$$(\rm Total\ Energy)^2 = (\rm Rest\ Energy)^2 + (\rm Momentum\ Energy)^2$$

which is remarkably simple. Rest mass is the energy required to sit still and move forward in time. While energy from momentum is what it costs to move through space (always: in some frame).

The minimum energy is when you are motionless and just moving through time with the famous:

$$E_0 = mc^2$$

(I put the subscript on to avoid confusion, eventhough it is unsightly).

Meanwhile, the energy from motion is just:

$$E_p = pc$$

and of course, it's all a photon ever has.

One thing that trips up our intuition (which is Newtonian), is that the concepts of momentum and kinetic energy were developed at low speed $$v\ll c$$, so we ignored the rest mass, and had this thing called kinetic energy (the purple part) which is just to the total energy minus the rest energy:

$$T = E-mc^2 \rightarrow \frac{p^2}{2m} = \frac 1 2 mv^2$$

where the RHS is in the low speed limit, and are the Newtonian formulae from Physics 1. Of course, when Newton did his thing, we were not splitting the atom and extracting kinetic energy from "mass" (not to be confused with "matter"), so the $$mc^2$$ was ignored, as it was effectively constant.

All we had to work with was kinetic energy, we did not know it was the difference between two relativistic energy concepts.

Kind of amazing the relativity has Newtonian physics as its low speed limit.

Also in the low speed limit we have:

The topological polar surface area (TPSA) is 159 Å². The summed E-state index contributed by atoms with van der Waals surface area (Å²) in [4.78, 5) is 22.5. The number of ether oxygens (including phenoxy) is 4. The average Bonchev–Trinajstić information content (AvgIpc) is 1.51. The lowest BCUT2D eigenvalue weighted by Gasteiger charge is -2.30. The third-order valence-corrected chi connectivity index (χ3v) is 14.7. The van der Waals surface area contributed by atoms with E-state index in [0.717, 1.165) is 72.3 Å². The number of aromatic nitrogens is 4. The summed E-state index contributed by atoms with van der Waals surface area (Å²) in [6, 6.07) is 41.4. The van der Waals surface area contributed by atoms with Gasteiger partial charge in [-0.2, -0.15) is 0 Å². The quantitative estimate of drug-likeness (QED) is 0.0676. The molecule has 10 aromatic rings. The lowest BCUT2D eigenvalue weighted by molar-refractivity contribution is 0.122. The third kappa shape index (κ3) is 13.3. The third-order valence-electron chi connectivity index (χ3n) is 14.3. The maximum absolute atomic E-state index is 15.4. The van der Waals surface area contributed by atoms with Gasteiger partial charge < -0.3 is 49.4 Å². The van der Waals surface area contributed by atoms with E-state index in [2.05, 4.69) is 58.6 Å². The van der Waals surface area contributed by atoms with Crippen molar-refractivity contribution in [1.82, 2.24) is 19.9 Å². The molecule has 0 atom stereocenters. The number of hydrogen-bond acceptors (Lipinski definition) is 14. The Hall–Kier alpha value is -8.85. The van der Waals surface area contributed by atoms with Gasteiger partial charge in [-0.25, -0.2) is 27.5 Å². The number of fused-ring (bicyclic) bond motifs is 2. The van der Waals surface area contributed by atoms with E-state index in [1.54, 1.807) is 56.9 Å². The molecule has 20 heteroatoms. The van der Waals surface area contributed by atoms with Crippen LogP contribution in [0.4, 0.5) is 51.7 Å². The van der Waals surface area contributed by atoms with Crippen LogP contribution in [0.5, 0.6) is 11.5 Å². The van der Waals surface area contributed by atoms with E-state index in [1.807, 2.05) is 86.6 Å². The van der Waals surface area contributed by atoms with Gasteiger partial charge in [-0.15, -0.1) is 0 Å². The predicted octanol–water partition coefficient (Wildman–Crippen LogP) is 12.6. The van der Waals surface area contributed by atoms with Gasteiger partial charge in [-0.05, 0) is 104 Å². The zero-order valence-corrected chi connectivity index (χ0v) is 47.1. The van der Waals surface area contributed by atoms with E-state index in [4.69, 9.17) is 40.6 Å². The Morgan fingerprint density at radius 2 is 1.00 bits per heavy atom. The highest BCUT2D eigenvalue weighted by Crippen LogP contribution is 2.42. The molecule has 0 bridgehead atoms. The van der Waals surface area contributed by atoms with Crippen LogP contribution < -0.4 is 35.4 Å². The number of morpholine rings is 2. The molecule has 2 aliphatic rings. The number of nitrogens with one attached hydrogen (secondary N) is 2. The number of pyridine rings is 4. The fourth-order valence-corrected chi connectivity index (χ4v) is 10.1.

$$p = mv$$

which we intuitively associate with "inertia"--why being hit by a bus is worse than a smart car. Or a 400 pound lineman in a trot can level you as effectively as a 200 pound free safety at full speed (though the latter has more energy, and hurts more).

The problem is, we then associate momentum with mass in motion, but it's really energy in motion, and a photon is a pure chunk of energy, in maximal motion.

The irony is that if you look at momentum per total energy:

$$\frac p E = \frac{\gamma mv}{\gamma mc^2} = v/c$$

you find that mass makes it smaller, and moving at the speed-of-light with no mass gives you the maximal momentum per unit energy.

Mass is not an inherent property of energy. It is a property energy can have, but does not always have. Specially, confined energy has associated mass, while free energy does not. A freely traveling photon has zero mass. A photon trapped in a mirrored box does increase the mass is the box by $$E/c^2$$.

It is roughly like saying the flame temperature of coal is $$2200 \rm ° C$$. A lump of coal sitting on a table certainly does not have that temperature, but it would have that temperature if it were ignited under the right conditions.